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BANKE, Presiding Judge.
Administrative appeal. Muscogee Superior Court. Before Judge Land.
Healthmaster Home Health Care of Georgia, Inc., and its parent corporation, Healthmaster, Inc. (hereafter referred to together as Healthmaster) petitioned the State Health Planning Agency (SHPA,) for a declaratory ruling as to whether three "home health agencies which" it (Healthmaster) had acquired were currently authorized under the State Health Planning and Development Act, OCGA 31-6-1 et seq., to provide home health services in certain specified counties, without the necessity of obtaining a certificate of need pursuant to OCGA 31-7-155. The SHPA determined that the acquired firms had "grandfather" rights in some, but not all, of the counties in question. Chattahoochee Valley Home Health Care, Inc. (Chattahoochee), a competitor home health care agency providing services in the same counties in which Healthmaster was granted grandfather status, applied to the Superior Court of Muscogee County for judicial review of this ruling pursuant to the Administrative Procedure Act (APA). See OCGA 50-13-19. The superior court denied a joint motion by Healthmaster and the SHPA to dismiss the action and affirmed the SHPA's declaratory ruling. The case is now before us pursuant to our grant of Chattahoochee's application for a discretionary appeal. Healthmaster and the SHPA have filed cross-appeals, contending that the lower court erred in denying their motion to dismiss. Held:
(a) Under the APA, any person "aggrieved by a final decision in a contested case" may obtain judicial review of that decision. "In the context of the Administrative Practice Act, the word 'aggrieved' has been interpreted to mean that the person seeking to appeal must show that he has an interest in the agency decision that has been specially and adversely affected thereby," Ga. Power Co. v. Campaign for a Prosperous Ga., 255 Ga. 253, 257 (336 SE2d 790) (1985).
Construing analogous federal statutory law, the United States Supreme Court has long recognized that one who suffers or will suffer economic injury as the result of an administrative decision may be considered aggrieved for purposes of obtaining judicial review of the decision. See Assn. of Data Processing Svc. &c. v. Camp, 397 U. S. 150 (90 SC 827, 25 LE2d 184) (1970) (holding that a competitor has standing under the Federal Administrative Procedure Act, 5 USC 702, to challenge an administrative action which adversely affects its business interest). See also Sierra Club v. Morton, 405 U. S. 727 (92 SC 1361, 31 LE2d 636) (1972). Relying on the Camp decision, the Georgia Supreme Court, in Hilton Constr. Co. v. Rockdale County Bd. of Education, 245 Ga. 533 (266 SE2d 157) (1980), held that the lowest bidder on a school construction project had standing to challenge the award of the contract to a competitor based on an alleged violation of State Board of Education regulations governing the bidding of such contracts. Thus, it appears to be well-settled that a business entity may be considered "aggrieved" by an administrative decision which confers an economic benefit upon a competitor.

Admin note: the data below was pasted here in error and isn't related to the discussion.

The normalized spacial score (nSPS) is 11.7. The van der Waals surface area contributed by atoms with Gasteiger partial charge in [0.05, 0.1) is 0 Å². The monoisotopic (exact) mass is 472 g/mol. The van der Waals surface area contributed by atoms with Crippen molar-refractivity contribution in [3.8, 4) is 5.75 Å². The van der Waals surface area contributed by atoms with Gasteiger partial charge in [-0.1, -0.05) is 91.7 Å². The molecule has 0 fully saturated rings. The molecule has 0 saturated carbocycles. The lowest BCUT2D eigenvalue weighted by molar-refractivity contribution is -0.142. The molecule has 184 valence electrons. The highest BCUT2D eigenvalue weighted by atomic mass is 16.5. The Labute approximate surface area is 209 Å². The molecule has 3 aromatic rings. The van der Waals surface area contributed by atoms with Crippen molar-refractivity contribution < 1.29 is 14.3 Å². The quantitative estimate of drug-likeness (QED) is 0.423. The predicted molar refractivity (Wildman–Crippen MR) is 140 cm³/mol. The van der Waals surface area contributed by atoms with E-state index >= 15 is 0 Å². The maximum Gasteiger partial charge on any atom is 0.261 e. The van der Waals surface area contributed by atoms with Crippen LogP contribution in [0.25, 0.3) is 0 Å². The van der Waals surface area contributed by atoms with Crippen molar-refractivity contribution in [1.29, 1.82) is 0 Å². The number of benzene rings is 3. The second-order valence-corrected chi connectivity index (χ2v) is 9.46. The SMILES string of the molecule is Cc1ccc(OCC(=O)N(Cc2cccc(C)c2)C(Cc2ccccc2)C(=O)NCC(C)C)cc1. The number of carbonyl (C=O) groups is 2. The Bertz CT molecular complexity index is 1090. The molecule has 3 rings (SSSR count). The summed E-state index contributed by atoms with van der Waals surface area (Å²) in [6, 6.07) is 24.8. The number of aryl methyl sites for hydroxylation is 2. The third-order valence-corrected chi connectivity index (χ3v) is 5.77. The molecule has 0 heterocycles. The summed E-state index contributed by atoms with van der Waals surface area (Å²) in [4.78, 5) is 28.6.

Relying on Diversified Health Mgmt. Svcs. v. Visiting Nurses Assn., 254 Ga. 500, 502 (330 SE2d 885) (1985), Healthmaster and the SHPA contend that even if Chattahoochee's economic interests were adversely affected by the SHPA's decision, Chattahoochee nevertheless lacked standing to appeal that decision because such an appeal would not further the public purposes of the State Health Planning and Development Act. We disagree. The General Assembly instituted the certificate of need system to ensure that "[h]ealth care services and facilities . . . [are] provided in a manner that avoids unnecessary duplication of services, that is cost effective, and that is compatible with the health care needs of the various areas and populations of the state." OCGA 31-6-1. In Diversified Health Mgmt. Svcs. v. Visiting Nurses Assn., supra, a provider of health care services sought to obtain injunctive relief against a competitor by bringing a direct action against the competitor pursuant to OCGA 31-6-45 (d), which specifies that an "interested person shall have standing in any court of competent jurisdiction to maintain an action for injunctive relief to enforce the provisions of this chapter." While the Georgia Supreme Court, citing Executive Comm. of Baptist &c. of Ga. v. Metro Ambulance Svcs., 250 Ga. 61 (296 SE2d 547) (1982), held that this Code section did not confer standing for such an action, it went on to hold that the provider would have been authorized to bring a mandamus action against the SHPA to compel it to seek redress for an alleged violation of the Act by a competitor. We believe it logically follows from this ruling that a provider of health care services would also have standing to intervene in administrative proceedings already pending before the SHPA involving the operations of a competitor and that having done so, it would also have standing to seek judicial review of a final ruling adverse to its interests in such a proceeding. Accord City of LaGrange v. Ga. Power Co., 185 Ga. App. 60 (363 SE2d 286) (1987) (where a municipality providing electrical service to its residents was permitted to appeal a declaratory ruling by the Georgia Public Service Commission authorizing the Georgia Power Company to provide competing services). Consequently, we hold that the superior court did not err in concluding that Chattahoochee had standing to bring the present action.